With this award from the Major Research Instrumentation (MRI) program Professor Arthur Suits from Wayne State University and colleague Robert Field from the Massachussetts Institute of Technology will develop a spectrometer that will join two powerful technologies: ultrabroad band chirped-pulse, Fourier-transform microwave spectroscopy and pulsed uniform supersonic flows obtained from a Laval (convergent-divergent) nozzle. This combination has the potential to offer a nearly universal detection method for near-nascent species thermalized at 30-50 K, that can deliver quantitative measurements of reaction intermediates, excited states, and vibrational distributions. The proposal is aimed at enhancing research training and education at all levels, especially in areas such as (a) detection of isomer and conformers, (b) quantitative detection and spectroscopic charaterization of unstable reaction intermediates, product vibration distributions, and molecular excited states, as well as (c) reaction dynamic, kinetics, combustion and atmospheric chemistry, physics and astrochemistry.
This unique spectrometer combines two powerful new techniques using sophisticated electronics developed for the communications industry. The combination results in something new: an instrument that can detect absolute numbers of trace amounts of unstable reaction products or excited states of molecules, and at the same time determine their structure: combining spectroscopy (giving structural information) and dynamics (revealing details of the reactive events). These unique attributes indicate that the new instrument will have broad applicability across many fields. During development, construction, testing and commissioning of the instrument many students will participate.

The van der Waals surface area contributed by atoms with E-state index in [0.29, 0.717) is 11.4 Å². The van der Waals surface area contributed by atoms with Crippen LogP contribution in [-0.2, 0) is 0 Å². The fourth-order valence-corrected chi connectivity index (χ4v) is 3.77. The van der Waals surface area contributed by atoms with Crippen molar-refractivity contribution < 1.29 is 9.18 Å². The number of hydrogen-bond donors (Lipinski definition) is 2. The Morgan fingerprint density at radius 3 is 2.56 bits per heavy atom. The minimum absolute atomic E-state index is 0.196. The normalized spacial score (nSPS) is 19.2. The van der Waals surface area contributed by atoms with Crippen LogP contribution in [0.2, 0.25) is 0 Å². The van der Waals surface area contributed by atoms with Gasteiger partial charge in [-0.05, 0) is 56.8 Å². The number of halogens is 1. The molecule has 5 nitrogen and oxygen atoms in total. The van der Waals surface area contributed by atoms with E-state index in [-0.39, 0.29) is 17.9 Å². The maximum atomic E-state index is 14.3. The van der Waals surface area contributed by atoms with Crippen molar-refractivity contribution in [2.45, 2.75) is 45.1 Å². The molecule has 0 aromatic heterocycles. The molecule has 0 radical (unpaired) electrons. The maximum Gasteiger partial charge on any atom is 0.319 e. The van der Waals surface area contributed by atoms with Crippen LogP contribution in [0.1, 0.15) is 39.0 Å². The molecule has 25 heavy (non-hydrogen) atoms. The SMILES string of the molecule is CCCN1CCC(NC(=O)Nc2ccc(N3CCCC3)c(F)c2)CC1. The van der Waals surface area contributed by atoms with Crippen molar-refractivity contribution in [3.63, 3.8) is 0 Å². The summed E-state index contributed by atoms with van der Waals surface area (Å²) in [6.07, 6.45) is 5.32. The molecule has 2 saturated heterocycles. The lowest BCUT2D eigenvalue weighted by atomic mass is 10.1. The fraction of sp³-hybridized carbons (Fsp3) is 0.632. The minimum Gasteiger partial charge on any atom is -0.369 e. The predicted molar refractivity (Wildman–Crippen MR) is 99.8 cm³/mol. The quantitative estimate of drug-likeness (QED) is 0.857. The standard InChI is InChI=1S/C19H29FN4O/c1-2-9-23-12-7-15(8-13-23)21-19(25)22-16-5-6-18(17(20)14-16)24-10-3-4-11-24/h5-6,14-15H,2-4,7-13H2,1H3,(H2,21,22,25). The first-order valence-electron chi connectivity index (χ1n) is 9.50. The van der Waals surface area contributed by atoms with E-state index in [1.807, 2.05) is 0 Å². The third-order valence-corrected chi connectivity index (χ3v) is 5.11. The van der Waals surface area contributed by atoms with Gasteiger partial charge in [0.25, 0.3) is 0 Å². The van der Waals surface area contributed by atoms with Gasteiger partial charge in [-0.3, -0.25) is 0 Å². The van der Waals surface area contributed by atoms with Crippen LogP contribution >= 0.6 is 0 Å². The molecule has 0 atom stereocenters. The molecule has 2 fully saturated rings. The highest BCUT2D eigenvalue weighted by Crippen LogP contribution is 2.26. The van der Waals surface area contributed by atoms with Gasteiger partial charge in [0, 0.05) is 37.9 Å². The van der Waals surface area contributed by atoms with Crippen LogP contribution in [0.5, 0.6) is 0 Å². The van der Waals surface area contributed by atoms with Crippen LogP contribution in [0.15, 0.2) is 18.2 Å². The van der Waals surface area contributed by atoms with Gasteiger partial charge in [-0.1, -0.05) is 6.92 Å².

In this project we successfully developed a powerful new instrument that combines two emerging technologies: chirped-pulse microwave spectroscopy with a pulsed uniform supersonic flow. The former technique, pioneered by the Pate group at the University of Virginia, offered a means of recording spectra for a very broad range of molecules that yields detailed structural information hundreds to thousands of times faster than before. This suggested that the technique could be used to study the reactive properties of molecules and to characterize important reaction intermediates, if they could be prepared cold and at high density. The second new technique, uniform supersonic flows, offers an ideal environment for this purpose. Very low temperatures are needed at high density and high volume, and this is precisely what is given in these flows. This combination yields a nearly universal detection method that delivers isomer and conformer specific, quantitative detection and spectroscopic characterization of unstable reaction products and intermediates, product vibrational distributions, and molecular excited states. We refer to the new instrument as a CPUF (Chirped-Pulse, Uniform Flow) spectrometer. In the course of developing the new instrument combining these two technologies, we pursued several innovative strategies: We developed a new high-throughput fast pulsed valve that allowed us to achieve far lower temperatures than previously reported for pulsed uniform flows, and we designed a novel polycarbonate flow chamber to minimize microwave reflections. We documented the extraordinary performance of the flow system in one paper, and the capability of the combined system to perform photodissociation and reaction dynamics studies in another paper. To that end we showed that photodissociation of sulfur dioxide gave SO molecules whose vibrational distribution was recorded faithfully by the instument. In a second study, we showed that we could perform a chemical reaction, CN radical with acetylene, and detect the product directly in the flow using rotational spectroscopy. Other groups have been closely following our progress and are interested in replicating our successes. In developing and building this instrument we trained graduate students and post-docs in instrument development, in state-of-the-art microwave technology, in spectroscopy and in reaction dynamics. The work also involved exchanges between MIT and Wayne State, as well as informal collaboration with a group in France.